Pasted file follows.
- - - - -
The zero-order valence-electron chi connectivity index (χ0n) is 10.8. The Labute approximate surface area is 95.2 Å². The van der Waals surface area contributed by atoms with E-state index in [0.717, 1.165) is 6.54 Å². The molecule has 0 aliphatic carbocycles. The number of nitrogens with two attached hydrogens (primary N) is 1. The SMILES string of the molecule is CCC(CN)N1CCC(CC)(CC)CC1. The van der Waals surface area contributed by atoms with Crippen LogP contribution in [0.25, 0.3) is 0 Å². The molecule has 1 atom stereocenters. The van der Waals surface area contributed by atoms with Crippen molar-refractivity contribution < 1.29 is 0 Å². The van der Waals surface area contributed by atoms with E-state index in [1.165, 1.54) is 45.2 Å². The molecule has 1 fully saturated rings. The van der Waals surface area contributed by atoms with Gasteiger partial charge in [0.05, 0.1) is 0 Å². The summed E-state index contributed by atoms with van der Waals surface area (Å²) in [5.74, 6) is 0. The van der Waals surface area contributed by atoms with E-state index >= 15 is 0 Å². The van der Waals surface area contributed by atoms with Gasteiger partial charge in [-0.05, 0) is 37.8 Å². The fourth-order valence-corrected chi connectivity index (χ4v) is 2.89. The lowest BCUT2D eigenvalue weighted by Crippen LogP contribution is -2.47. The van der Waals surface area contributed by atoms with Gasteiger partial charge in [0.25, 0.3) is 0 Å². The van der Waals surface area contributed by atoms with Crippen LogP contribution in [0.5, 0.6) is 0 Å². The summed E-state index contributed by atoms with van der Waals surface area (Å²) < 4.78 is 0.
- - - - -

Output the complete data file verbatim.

The zero-order valence-electron chi connectivity index (χ0n) is 10.8. The Labute approximate surface area is 95.2 Å². The van der Waals surface area contributed by atoms with E-state index in [0.717, 1.165) is 6.54 Å². The molecule has 0 aliphatic carbocycles. The number of nitrogens with two attached hydrogens (primary N) is 1. The SMILES string of the molecule is CCC(CN)N1CCC(CC)(CC)CC1. The van der Waals surface area contributed by atoms with Crippen LogP contribution in [0.25, 0.3) is 0 Å². The molecule has 1 atom stereocenters. The van der Waals surface area contributed by atoms with Crippen molar-refractivity contribution < 1.29 is 0 Å². The van der Waals surface area contributed by atoms with E-state index in [1.165, 1.54) is 45.2 Å². The molecule has 1 fully saturated rings. The van der Waals surface area contributed by atoms with Gasteiger partial charge in [0.05, 0.1) is 0 Å². The summed E-state index contributed by atoms with van der Waals surface area (Å²) in [5.74, 6) is 0. The van der Waals surface area contributed by atoms with E-state index >= 15 is 0 Å². The van der Waals surface area contributed by atoms with Gasteiger partial charge in [-0.05, 0) is 37.8 Å². The fourth-order valence-corrected chi connectivity index (χ4v) is 2.89. The lowest BCUT2D eigenvalue weighted by Crippen LogP contribution is -2.47. The van der Waals surface area contributed by atoms with Gasteiger partial charge in [0.25, 0.3) is 0 Å². The van der Waals surface area contributed by atoms with Crippen LogP contribution in [0.5, 0.6) is 0 Å². The summed E-state index contributed by atoms with van der Waals surface area (Å²) < 4.78 is 0.